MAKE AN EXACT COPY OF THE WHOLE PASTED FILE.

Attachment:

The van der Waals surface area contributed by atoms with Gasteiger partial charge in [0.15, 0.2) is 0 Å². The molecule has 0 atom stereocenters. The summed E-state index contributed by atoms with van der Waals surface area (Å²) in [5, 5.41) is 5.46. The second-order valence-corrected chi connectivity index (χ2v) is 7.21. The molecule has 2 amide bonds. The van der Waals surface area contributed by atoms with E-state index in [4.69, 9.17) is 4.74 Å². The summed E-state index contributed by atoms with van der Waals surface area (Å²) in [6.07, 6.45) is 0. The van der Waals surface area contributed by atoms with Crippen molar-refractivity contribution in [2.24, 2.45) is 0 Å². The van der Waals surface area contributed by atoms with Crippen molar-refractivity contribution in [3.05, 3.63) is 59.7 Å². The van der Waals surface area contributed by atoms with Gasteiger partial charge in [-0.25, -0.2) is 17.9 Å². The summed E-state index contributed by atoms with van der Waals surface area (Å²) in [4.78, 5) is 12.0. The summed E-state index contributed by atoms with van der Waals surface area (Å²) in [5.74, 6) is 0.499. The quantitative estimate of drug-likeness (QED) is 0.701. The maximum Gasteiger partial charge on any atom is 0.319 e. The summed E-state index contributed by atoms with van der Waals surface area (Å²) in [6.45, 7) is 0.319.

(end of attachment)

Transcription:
The van der Waals surface area contributed by atoms with Gasteiger partial charge in [0.15, 0.2) is 0 Å². The molecule has 0 atom stereocenters. The summed E-state index contributed by atoms with van der Waals surface area (Å²) in [5, 5.41) is 5.46. The second-order valence-corrected chi connectivity index (χ2v) is 7.21. The molecule has 2 amide bonds. The van der Waals surface area contributed by atoms with E-state index in [4.69, 9.17) is 4.74 Å². The summed E-state index contributed by atoms with van der Waals surface area (Å²) in [6.07, 6.45) is 0. The van der Waals surface area contributed by atoms with Crippen molar-refractivity contribution in [2.24, 2.45) is 0 Å². The van der Waals surface area contributed by atoms with Crippen molar-refractivity contribution in [3.05, 3.63) is 59.7 Å². The van der Waals surface area contributed by atoms with Gasteiger partial charge in [-0.25, -0.2) is 17.9 Å². The summed E-state index contributed by atoms with van der Waals surface area (Å²) in [4.78, 5) is 12.0. The summed E-state index contributed by atoms with van der Waals surface area (Å²) in [5.74, 6) is 0.499. The quantitative estimate of drug-likeness (QED) is 0.701. The maximum Gasteiger partial charge on any atom is 0.319 e. The summed E-state index contributed by atoms with van der Waals surface area (Å²) in [6.45, 7) is 0.319.